I think it's one thing to stand before the majesty of the universe and believe there is an intent behind it. I completely understand that instinct. But for someone to stand at a pulpit and claim to not only KNOW such a being exists but to further claim that HE knows the intent and preferences of the creator of the universe and therefore HE should decide when it's appropriate for people to have sex and with whom, to know who can get married and who can't, to know what kind of food to eat, which day to rest, what kinds of clothes to wear, and to KNOW that the universe was created in a certain way without one shred of observable evidence to substantiate it... that's where we have problems.

If believers would just leave well enough alone - keep their beliefs between themselves and their families and their gods and use their holy texts as PERSONAL moral directives that would be just fine with me. If you believe in a god that forbids sex before marriage then YOU can't have that kind of sex. If you believe in a god that opposes birth control or abortion then YOU can't use birth control or have an abortion. If your god doesn't want you to eat pork or shellfish then YOU had better avoid the scallops wrapped in bacon at the office party - but don't try to outlaw these things for everyone else.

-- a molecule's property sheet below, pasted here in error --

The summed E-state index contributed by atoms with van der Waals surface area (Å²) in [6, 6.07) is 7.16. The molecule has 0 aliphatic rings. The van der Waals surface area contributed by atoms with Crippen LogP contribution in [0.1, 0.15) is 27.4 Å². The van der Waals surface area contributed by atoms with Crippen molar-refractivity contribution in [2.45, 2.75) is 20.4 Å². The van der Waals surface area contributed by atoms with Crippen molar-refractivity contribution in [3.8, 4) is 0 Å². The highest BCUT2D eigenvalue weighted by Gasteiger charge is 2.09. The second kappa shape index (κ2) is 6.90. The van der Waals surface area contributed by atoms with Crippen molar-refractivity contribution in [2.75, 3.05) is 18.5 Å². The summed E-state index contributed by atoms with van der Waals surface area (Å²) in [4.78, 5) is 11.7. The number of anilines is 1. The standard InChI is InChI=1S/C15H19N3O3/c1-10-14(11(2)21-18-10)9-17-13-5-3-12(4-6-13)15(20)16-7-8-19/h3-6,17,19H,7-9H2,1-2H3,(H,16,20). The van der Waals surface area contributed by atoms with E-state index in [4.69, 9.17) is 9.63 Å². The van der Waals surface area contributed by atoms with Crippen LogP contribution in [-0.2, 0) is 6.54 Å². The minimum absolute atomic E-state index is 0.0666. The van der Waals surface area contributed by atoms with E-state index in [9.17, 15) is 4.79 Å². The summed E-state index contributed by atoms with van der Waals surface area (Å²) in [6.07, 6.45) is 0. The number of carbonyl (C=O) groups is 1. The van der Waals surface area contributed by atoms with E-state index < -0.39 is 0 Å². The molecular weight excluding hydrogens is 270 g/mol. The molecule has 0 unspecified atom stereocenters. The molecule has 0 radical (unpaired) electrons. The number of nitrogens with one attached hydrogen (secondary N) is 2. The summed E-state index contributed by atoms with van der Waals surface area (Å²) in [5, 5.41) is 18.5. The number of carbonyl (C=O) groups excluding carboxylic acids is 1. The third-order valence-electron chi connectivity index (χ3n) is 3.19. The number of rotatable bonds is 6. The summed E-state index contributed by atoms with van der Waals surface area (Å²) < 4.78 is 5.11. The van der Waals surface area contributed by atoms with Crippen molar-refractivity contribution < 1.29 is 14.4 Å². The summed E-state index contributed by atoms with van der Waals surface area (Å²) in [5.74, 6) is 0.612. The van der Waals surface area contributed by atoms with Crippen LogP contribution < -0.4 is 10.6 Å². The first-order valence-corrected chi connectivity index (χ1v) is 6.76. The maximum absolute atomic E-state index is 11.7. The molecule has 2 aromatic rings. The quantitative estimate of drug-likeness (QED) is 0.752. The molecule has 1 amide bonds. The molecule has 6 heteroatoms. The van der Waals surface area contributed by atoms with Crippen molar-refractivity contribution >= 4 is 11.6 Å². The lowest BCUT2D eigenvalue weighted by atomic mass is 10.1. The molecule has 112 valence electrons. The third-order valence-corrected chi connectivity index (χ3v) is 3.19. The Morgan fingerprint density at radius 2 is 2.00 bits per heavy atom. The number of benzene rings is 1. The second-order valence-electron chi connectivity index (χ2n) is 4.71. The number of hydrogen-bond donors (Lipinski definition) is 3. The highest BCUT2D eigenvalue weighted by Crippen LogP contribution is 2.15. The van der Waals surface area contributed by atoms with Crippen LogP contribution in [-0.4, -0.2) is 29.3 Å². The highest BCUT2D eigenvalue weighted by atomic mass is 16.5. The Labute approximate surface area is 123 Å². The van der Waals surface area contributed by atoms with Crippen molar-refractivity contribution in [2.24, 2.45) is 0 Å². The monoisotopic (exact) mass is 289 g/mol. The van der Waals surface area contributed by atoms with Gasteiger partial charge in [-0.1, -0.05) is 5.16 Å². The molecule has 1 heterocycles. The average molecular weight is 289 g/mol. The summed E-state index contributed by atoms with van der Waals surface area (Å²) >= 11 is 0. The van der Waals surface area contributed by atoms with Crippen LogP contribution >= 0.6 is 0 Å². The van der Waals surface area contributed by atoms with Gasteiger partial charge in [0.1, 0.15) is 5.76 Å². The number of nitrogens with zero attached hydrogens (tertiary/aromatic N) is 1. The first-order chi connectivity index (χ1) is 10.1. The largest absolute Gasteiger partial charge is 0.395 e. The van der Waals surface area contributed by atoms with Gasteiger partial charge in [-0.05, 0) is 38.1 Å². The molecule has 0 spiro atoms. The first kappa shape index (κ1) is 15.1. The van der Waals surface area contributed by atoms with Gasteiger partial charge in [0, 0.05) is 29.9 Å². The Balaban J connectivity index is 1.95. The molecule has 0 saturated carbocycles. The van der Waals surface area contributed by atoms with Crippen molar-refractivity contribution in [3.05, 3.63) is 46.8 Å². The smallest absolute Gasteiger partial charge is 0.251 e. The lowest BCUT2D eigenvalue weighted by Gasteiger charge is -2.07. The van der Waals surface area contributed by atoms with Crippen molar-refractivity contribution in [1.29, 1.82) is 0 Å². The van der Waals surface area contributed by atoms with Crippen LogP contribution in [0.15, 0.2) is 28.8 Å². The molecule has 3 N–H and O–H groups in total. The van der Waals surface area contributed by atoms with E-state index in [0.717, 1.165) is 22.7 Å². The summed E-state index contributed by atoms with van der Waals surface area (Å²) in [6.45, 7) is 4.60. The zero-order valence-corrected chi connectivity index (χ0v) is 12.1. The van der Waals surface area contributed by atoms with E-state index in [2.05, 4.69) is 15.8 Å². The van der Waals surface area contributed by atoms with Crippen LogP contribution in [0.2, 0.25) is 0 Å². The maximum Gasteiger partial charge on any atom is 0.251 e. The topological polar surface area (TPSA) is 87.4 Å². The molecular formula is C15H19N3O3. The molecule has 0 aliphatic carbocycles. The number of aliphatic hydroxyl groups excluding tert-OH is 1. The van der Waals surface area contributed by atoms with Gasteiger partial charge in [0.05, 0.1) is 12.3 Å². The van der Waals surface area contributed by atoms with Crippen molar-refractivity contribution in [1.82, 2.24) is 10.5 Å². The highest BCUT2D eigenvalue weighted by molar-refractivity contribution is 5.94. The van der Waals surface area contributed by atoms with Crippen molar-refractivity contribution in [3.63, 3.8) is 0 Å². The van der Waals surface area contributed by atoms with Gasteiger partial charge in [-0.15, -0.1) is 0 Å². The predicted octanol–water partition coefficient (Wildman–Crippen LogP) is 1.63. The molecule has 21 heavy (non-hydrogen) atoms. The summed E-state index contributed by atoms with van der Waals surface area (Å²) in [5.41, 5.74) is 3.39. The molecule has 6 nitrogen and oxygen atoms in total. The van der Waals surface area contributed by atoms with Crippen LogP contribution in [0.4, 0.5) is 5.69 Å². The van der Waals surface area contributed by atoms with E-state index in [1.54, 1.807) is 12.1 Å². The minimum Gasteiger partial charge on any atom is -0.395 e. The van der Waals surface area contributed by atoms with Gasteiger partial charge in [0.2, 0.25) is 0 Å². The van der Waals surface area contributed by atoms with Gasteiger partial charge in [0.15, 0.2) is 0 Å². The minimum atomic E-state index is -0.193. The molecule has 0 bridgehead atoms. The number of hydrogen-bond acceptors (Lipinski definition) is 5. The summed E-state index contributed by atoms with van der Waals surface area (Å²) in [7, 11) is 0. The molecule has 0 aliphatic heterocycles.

It's when they attempt to stick their noses where they don't belong, in the bedrooms of strangers or in the public school science classroom that's when atheists get uppity about it, lol.
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Old 01-10-2018, 03:22 PM   #28